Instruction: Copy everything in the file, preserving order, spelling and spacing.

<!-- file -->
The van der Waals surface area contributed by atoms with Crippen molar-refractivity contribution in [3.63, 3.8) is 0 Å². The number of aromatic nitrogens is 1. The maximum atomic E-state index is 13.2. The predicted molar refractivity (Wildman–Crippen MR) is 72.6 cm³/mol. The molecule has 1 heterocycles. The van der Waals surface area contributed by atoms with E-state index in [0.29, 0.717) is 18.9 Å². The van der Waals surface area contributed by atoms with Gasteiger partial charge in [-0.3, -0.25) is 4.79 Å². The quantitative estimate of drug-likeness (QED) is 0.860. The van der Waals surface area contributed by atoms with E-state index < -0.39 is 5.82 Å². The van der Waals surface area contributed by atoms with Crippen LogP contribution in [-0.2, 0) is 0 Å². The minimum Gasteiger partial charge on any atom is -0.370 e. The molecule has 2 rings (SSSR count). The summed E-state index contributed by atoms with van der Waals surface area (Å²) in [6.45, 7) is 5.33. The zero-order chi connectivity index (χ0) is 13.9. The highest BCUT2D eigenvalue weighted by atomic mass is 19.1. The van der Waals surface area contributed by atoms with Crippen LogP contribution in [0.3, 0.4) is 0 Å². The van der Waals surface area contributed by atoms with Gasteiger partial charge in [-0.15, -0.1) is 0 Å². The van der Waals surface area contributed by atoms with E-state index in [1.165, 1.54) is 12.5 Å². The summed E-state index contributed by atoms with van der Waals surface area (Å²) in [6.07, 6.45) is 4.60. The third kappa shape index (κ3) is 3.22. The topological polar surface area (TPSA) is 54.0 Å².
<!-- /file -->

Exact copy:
The van der Waals surface area contributed by atoms with Crippen molar-refractivity contribution in [3.63, 3.8) is 0 Å². The number of aromatic nitrogens is 1. The maximum atomic E-state index is 13.2. The predicted molar refractivity (Wildman–Crippen MR) is 72.6 cm³/mol. The molecule has 1 heterocycles. The van der Waals surface area contributed by atoms with E-state index in [0.29, 0.717) is 18.9 Å². The van der Waals surface area contributed by atoms with Gasteiger partial charge in [-0.3, -0.25) is 4.79 Å². The quantitative estimate of drug-likeness (QED) is 0.860. The van der Waals surface area contributed by atoms with E-state index < -0.39 is 5.82 Å². The van der Waals surface area contributed by atoms with Crippen LogP contribution in [-0.2, 0) is 0 Å². The minimum Gasteiger partial charge on any atom is -0.370 e. The molecule has 2 rings (SSSR count). The summed E-state index contributed by atoms with van der Waals surface area (Å²) in [6.45, 7) is 5.33. The zero-order chi connectivity index (χ0) is 13.9. The highest BCUT2D eigenvalue weighted by atomic mass is 19.1. The van der Waals surface area contributed by atoms with Crippen LogP contribution in [0.3, 0.4) is 0 Å². The van der Waals surface area contributed by atoms with Gasteiger partial charge in [-0.15, -0.1) is 0 Å². The van der Waals surface area contributed by atoms with E-state index in [1.165, 1.54) is 12.5 Å². The summed E-state index contributed by atoms with van der Waals surface area (Å²) in [6.07, 6.45) is 4.60. The third kappa shape index (κ3) is 3.22. The topological polar surface area (TPSA) is 54.0 Å².